Thomas Antoinne’s Stage and Cinema review of Shakespeare’s Globe Theatre HAMLET at The Broad Stage in Santa MonicaBuckhurst and his team reduce the playing time to well under three hours.  The show is always efficient, clear, and accessible. The trade-off for this much appreciated condensed text is a reduction in the emotional impact of the piece as a whole.  Steering clear of arousing any manipulations with feelings organically a part of Shakespeare’s epic style, the play veers head-on into Brechtian epic territory, engaging the intellect over the feeling state.  However, unlike Brecht, Shakespeare was not so interested in dialectic arguments.  Shakespeare doesn’t actually posit “To be or not to be” for audiences to consider suicide as a possible solution to their own problems.  Shakespearean and Brechtian epics may overlap in their belief that the individual ultimately lacks the ability to change the world; however, Brecht believed it is only through communities and outside forces that change can ever be affected.  By forcing the audience to re-consider Shakespeare’s Hamlet through a Brechtian lens, we’re left with a stark, intelligent, well-spoken, yet emotionally distant production of one of the greatest plays ever written.  The Buckhurst Globe production doesn’t ever completely arrive, but it’s an interesting experiment, especially for Shakespeare aficionados.

Thomas Antoinne’s Stage and Cinema review of Shakespeare’s Globe Theatre HAMLET at The Broad Stage in Santa MonicaThe Buckhurst production does manage to transcend this shortcoming on several occasions, especially in the Player’s stylized dumb show with its percussive, almost Balinese thrust and matching staccato movements that beautifully mirror the play’s interior turmoil.  Also, Fensom’s set design includes two simple red curtains that serve as the traditional arras and Players’ performance curtain.  Buckhurst manages to utilize the larger curtain for some skillful theatrical legerdemain that allows the Player King to be double cast as Claudius without missing a beat or seeming silly.  The moment of Claudius’ reaction to the play-with-a-play becomes a marvel of theatrical stagecraft.  And the final dance – one of the loveliest traditions from the original Globe’s original practices – is elegantly performed, bringing all the characters back to life and sending the audiences safely back to their own lives. When Shakespeare’s Globe performs a comedy, the dance is a joyous wedding celebration; choreographer Sian Williams manages to strike the right tone with a more neutral, stately breaking of the fourth wall for a perfect punctuation to an evening with a tragic outcome.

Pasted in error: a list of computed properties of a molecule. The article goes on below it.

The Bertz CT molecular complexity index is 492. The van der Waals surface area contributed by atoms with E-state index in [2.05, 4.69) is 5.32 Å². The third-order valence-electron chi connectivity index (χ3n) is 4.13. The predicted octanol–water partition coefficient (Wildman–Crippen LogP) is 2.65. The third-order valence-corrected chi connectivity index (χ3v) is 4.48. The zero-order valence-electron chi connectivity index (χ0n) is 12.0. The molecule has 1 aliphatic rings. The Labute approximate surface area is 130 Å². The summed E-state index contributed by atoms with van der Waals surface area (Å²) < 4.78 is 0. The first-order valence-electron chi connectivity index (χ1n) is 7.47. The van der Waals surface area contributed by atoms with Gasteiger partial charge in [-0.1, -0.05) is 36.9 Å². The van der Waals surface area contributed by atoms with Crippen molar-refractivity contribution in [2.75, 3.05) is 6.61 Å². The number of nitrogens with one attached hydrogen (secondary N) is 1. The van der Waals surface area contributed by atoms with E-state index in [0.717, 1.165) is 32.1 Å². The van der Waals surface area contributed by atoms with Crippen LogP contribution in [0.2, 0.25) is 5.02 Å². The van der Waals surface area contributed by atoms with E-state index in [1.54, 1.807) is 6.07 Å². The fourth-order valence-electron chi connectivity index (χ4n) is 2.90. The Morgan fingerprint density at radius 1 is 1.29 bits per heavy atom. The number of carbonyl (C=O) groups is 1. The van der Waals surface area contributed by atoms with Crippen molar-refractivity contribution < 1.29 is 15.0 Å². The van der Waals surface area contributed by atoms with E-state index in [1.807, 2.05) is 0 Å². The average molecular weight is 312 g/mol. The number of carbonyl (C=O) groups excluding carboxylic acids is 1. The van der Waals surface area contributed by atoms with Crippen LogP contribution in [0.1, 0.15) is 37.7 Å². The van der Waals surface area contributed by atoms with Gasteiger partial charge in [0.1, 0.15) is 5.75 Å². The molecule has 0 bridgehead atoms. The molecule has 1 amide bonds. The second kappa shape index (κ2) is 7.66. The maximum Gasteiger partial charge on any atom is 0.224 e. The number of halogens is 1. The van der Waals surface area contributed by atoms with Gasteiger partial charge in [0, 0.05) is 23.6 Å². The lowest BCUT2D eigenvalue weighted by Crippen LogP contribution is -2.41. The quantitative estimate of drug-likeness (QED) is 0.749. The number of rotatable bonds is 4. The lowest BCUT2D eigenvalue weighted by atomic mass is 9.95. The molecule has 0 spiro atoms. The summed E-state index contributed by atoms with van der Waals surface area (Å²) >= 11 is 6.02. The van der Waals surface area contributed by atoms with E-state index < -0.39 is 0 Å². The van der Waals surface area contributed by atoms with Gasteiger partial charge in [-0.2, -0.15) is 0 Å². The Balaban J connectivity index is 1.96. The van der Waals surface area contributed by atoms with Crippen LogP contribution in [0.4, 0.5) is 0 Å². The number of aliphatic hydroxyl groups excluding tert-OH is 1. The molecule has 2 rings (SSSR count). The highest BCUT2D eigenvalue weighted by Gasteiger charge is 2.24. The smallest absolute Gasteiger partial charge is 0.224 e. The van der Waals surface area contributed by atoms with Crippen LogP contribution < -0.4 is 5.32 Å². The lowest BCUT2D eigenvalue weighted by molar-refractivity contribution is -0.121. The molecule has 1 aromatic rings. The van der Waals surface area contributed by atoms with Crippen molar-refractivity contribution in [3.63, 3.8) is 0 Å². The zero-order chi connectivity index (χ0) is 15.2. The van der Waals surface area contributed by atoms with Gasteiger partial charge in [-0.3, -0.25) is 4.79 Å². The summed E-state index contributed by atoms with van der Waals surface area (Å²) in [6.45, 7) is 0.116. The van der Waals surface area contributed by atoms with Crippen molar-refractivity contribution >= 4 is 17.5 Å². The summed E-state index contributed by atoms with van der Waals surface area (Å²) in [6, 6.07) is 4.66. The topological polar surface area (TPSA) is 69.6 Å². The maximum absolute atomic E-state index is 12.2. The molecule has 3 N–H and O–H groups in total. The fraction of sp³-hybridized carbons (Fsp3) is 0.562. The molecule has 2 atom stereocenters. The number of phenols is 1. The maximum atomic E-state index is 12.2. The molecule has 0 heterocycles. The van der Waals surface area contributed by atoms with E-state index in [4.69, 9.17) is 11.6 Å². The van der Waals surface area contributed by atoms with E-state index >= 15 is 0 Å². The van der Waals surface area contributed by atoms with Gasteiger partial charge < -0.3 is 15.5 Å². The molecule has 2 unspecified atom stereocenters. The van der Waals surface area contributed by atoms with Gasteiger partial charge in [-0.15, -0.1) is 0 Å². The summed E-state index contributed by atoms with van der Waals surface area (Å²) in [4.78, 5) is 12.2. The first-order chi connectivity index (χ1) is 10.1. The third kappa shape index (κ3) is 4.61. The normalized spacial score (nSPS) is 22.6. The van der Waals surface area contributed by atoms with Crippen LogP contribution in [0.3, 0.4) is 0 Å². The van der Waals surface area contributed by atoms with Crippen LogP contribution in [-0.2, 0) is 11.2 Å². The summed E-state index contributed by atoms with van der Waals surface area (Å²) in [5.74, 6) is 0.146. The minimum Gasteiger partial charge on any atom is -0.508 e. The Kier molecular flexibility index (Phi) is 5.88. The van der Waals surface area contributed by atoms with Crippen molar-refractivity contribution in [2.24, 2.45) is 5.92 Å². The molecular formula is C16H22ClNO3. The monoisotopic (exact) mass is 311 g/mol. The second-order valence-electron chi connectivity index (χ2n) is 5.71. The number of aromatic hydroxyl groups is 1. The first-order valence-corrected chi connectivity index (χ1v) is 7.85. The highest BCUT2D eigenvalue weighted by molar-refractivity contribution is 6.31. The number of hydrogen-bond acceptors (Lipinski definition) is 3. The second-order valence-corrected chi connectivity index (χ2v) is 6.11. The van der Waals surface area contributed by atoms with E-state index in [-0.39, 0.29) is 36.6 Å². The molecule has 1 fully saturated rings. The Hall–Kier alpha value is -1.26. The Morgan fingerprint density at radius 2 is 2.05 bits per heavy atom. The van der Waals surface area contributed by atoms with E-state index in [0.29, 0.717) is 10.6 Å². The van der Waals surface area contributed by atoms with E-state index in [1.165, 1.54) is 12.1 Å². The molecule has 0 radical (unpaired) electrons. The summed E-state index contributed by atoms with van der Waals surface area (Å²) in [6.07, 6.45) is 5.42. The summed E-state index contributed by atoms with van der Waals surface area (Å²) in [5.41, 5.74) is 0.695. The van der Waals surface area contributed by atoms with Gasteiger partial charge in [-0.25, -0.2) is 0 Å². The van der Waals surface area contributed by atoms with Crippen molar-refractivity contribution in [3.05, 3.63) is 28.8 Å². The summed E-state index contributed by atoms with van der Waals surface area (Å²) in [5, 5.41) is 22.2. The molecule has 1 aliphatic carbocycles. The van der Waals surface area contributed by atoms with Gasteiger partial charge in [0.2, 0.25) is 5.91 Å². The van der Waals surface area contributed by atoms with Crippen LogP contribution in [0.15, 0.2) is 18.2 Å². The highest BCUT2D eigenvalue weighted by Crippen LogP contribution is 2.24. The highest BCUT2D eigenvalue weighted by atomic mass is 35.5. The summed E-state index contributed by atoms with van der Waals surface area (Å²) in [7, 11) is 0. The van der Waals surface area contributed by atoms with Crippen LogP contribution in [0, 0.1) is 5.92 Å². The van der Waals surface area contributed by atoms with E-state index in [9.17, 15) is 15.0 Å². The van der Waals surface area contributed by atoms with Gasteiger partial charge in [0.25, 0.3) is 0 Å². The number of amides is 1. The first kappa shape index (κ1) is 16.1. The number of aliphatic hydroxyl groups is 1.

Thomas Antoinne’s Stage and Cinema review of Shakespeare’s Globe Theatre HAMLET at The Broad Stage in Santa MonicaBuckhurst directs as if he always wants us to be aware that we are watching a new take on a Globe tour of one of the greatest plays ever written.  However, the ultimate goal of Buckhurst’s vision of Hamlet is never clearly articulated or argued.  Attempting Brechtian devices without an organic dialectic within the text unintentionally opens up a whole other series of questions.  Beyond taking a new look at a great play, one begins to ask, “Is this production justified and what is the relevance of doing this play in the style at this point in the history of the world?”

photos by Fiona Moorhead

Hamlet
Shakespeare’s Globe Theatre at the Broad Stage in Santa Monica
scheduled to end on November 25, 2012
for tickets, visit The Broad Stage